Margot Leong: I’d be curious to get your thoughts on this, is of course in B2C oftentimes the buying journey, right at the end of it can actually be quite emotional. It’s just like, okay. I saw the ad, the ad sparked something in me, I’m just going to like buy it, cause I like made that decision. And maybe I checked some reviews, but overall I’m like, I’m just going to go for it. What also strikes me is that it also feels like it can also be kind of emotional in B2B as well, which of course depends on obviously what you’re purchasing and what other teams are involved, but I have a feeling that let’s say, for example, you know, you are running marketing at a company or you’re running customer marketing at a company and you ask some of your good friends, maybe who also work in customer marketing, hey, like what do you use for this?
And so if most of them say the same thing, you naturally have a tendency to weight that recommendation much higher. And of course, again, you have criteria for what you’re trying to check off, but at least for me, I know that you know, me being like often quite busy and quite hectic. And I just want to like, get the damn thing and like, make it work for me.
A lot of times I’ll just be like, look, my friend said, this is good. Do your due diligence but I heard this is really good, so like, I’m happy to try it. There’s levels in terms of where I will weight where information comes from and how quickly I should act on that or how, yeah, how quickly, I suppose.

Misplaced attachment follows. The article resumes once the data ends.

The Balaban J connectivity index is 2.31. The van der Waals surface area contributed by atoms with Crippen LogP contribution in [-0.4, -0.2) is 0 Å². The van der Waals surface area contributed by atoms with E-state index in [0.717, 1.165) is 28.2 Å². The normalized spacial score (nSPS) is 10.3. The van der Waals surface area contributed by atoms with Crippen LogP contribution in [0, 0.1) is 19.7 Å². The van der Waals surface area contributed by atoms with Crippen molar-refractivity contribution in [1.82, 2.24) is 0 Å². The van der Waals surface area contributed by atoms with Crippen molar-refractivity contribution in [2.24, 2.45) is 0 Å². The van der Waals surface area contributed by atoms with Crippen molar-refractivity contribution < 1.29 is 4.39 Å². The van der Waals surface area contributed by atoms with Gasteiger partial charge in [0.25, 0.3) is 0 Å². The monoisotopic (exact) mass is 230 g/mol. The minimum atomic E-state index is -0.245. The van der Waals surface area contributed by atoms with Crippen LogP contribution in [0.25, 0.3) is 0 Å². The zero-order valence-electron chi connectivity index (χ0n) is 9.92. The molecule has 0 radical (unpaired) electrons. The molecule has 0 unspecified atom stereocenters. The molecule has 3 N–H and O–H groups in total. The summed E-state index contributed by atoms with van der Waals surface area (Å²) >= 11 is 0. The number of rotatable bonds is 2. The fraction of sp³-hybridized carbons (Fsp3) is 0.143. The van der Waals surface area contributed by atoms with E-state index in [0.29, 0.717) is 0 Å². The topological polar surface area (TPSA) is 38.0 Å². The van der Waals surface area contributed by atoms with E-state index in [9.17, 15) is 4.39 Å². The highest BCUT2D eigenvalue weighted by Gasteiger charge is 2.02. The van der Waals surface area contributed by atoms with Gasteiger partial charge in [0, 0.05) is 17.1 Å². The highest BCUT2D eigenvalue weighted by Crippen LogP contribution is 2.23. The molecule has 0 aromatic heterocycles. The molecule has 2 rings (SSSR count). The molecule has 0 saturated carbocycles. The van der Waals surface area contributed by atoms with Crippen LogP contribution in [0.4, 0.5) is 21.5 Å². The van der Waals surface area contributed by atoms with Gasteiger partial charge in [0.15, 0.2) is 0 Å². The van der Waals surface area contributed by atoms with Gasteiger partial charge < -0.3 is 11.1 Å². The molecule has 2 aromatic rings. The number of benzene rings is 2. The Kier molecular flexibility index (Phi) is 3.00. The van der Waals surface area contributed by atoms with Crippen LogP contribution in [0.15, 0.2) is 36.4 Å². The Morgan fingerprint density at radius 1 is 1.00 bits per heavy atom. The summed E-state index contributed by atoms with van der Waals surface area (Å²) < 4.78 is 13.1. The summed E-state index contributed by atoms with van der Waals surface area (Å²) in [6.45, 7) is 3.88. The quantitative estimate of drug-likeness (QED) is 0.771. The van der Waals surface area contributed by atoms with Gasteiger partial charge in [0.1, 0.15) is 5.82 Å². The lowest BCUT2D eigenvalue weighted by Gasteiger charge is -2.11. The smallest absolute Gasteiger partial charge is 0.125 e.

Amy Bills: Yeah, you know, I’m not sure when we decided that people turn into robots when they get to work. I wasn’t consulted. Certainly people want to feel reassured, they want to feel confident in a purchase they make. A big difference is that B2B purchases are probably not one person. It’s a buying group. So you can absolutely leverage insight from your peer, the opinions of your peers information, that you’ve gleaned from your own research and that’s a big creator of your shortlist, right?
So if you are looking, at first, you have to even determine that you have an issue that needs to be solved. And then as you move more into your process and look at, okay, I get it. Who can solve it? You know, of course, you’re going to weight the insight of people that you trust, presumably you trust your peers, to make that short list. And that’s not to say that if you then look at the criteria that your buying group has set for the three organizations that are on your short list, if one of them really isn’t a fit, it doesn’t matter how much your peer liked them, you’re probably not going to go forward. You can’t justify that.